The rethought CM Series from Bowers & Wilkins includes three towers, three monitors, two centers, and one sub. They use a double dome aluminum tweeter array which combines a dome with a ring radiator, stiffening the driver and shifting its breakup mode from 30 to 38 kHz. Nautilus-style tweeter tube loading is employed in all of these new speakers though it's most visible in the tweeter-on-top models (the CM10 S2 tower and, pictured here, the CM6 S2 monitor). Woofers continue to be Kevlar. The models, all priced per speaker, are the CM10 S2 tower ($2000), CM9 S2 tower ($1600), CM8 S2 tower ($1200), CM6 S2 monitor ($1000), CM5 S2 monitor ($800), CM1 S2 monitor ($550), CM Centre2 S2 ($1250), CM Centre S2 ($700), and ASW 10CM S2 subwoofer ($1500).
You might suspect the top-firing driver in Sonus Faber's Lilium tower ($70,000/pair) makes it a Dolby Atmos enabled speaker. But you'd be wrong. That's a bass driver, not a height driver, and it's complemented by a bottom-firing passive radiator. The 3.5-way system is triwired and, as you'd expect from the luxury-minded Italian manufacturer, dressed to kill. Price: $70,000/pair.
KEF's famous coaxial Uni-Q driver array is what distinguishes its R60 Dolby Atmos enabled speaker ($1200/pair) from the competition. With a one-inch aluminum tweeter nestling amid a 5.25-inch aluminum woofer, it's the same version of Uni-Q used on the R100. KEF also showed three new tower speakers and a monitor: Blade Two ($24,000/pair), Reference 5 ($18,000/pair), Reference 3 ($13,000/pair), and Reference One ($7500/pair).
Two years in the making in close association with Dolby Labs, Triad's approach to a Dolby Atmos enabled speaker is to build four two-inch ScanSpeak drivers into the top for the height channels. The Inroom Bronze LR-H is based on the InRoom Bronze LCR, with the front driver array consisting of a one-inch fabric dome tweeter and dual 5.5-inch woofers. We've heard the prototype in Dolby's New York offices and it produces impressive height effects. Atmos capability raises the basic model price from $600 to $1000/pair.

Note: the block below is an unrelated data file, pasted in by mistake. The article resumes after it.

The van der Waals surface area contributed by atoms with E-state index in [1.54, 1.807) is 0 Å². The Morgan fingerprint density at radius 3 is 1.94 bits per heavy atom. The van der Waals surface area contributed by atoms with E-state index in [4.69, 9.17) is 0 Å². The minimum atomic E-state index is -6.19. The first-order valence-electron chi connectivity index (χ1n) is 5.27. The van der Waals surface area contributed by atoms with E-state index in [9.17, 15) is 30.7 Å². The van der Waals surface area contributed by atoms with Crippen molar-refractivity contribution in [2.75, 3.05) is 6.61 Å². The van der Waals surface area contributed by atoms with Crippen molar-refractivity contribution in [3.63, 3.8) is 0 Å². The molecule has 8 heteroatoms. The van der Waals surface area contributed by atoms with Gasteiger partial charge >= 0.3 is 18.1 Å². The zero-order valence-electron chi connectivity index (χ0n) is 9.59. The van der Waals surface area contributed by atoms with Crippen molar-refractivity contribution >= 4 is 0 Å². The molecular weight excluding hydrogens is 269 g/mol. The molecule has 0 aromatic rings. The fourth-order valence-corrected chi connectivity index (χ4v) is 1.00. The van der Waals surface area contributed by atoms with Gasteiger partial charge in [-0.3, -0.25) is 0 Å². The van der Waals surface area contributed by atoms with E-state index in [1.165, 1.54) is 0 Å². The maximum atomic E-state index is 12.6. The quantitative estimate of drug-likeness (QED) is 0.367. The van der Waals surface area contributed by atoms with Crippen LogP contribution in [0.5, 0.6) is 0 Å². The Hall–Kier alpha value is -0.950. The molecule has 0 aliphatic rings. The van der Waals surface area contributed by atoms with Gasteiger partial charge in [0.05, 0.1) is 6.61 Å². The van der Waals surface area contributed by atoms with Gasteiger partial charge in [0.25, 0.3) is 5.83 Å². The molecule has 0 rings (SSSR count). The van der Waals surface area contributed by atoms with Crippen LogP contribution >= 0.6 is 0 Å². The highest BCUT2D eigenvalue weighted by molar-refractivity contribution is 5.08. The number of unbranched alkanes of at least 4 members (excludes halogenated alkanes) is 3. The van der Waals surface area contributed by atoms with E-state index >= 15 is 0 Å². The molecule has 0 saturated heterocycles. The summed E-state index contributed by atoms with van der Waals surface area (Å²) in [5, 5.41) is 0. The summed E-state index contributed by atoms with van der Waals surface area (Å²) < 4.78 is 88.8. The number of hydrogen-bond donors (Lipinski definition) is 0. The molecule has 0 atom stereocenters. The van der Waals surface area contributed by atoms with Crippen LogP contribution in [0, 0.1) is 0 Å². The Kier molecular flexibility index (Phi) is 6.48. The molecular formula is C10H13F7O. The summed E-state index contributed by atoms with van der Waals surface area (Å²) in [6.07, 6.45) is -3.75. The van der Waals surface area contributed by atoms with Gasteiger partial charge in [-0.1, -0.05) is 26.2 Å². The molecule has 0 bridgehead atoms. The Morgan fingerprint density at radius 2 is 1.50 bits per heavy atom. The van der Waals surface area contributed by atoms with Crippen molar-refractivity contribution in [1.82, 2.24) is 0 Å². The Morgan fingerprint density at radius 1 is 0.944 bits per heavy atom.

Yamaha's excellent Aventage surround receiver line now features two Dolby Atmos compatible models, both with nine amp channels: the RX-A3040 ($2199, 150 watts with two channels driven) and RX-A2040 ($1699, 140 watts with two channels driven). The semi-enclosed demo, with Yamaha speakers, was crisp enough to rise above the noise of the show floor, and the height effects (from ceiling speakers) were clearly discernible. Yamaha also showed its first sound base, the SRT-1000 ($500), which features eight front "beam drivers" along with two oval mid-woofers and two bottom-firing bass drivers. Made of sturdy MDF, it is designed to hold sets up to 88 pounds and 55 inches. In addition Yamaha showed two soundbars, one with HDMI input and lossless surround decoding for $1000 and one with legacy inputs for $399. The former is the YSP-2500, which simulates "true 7.1" surround from 16 beam drivers. It is the first soundbar we've encountered with a headphone jack.
You're looking at a cutaway of the coaxial driver array that makes Pioneer Elite's Dolby Atmos enabled speakers special, in the hand of designer Andrew Jones. It has a one-inch textile tweeter nestling amid a four-inch aluminum woofer. With two of Jones' very substantial looking crossovers, this coaxial array lives on both the top and front of the Elite monitor and tower speakers, shooting Atmos height channels out of the top, and everything else out of the front in the usual manner. Models include the SP-EBS73 monitor ($749/pair), SP-EFS73 tower ($699/each), SP-EC73 center ($399), and SW-E10 sub ($599). Pioneer's Atmos demo, using the company's Class D powered SC-89 receiver ($3000), was the best Atmos demo we heard on the first day of the show, with not just strong height effects but an overall tonal balance that made even the most aggressive movie soundtracks a treat. Can't wait to review these. Pioneer also showed its $349 SP-SB02 Speaker Base, with pairs of front-firing tweeters and midbass drivers and bottom-firing bass drivers.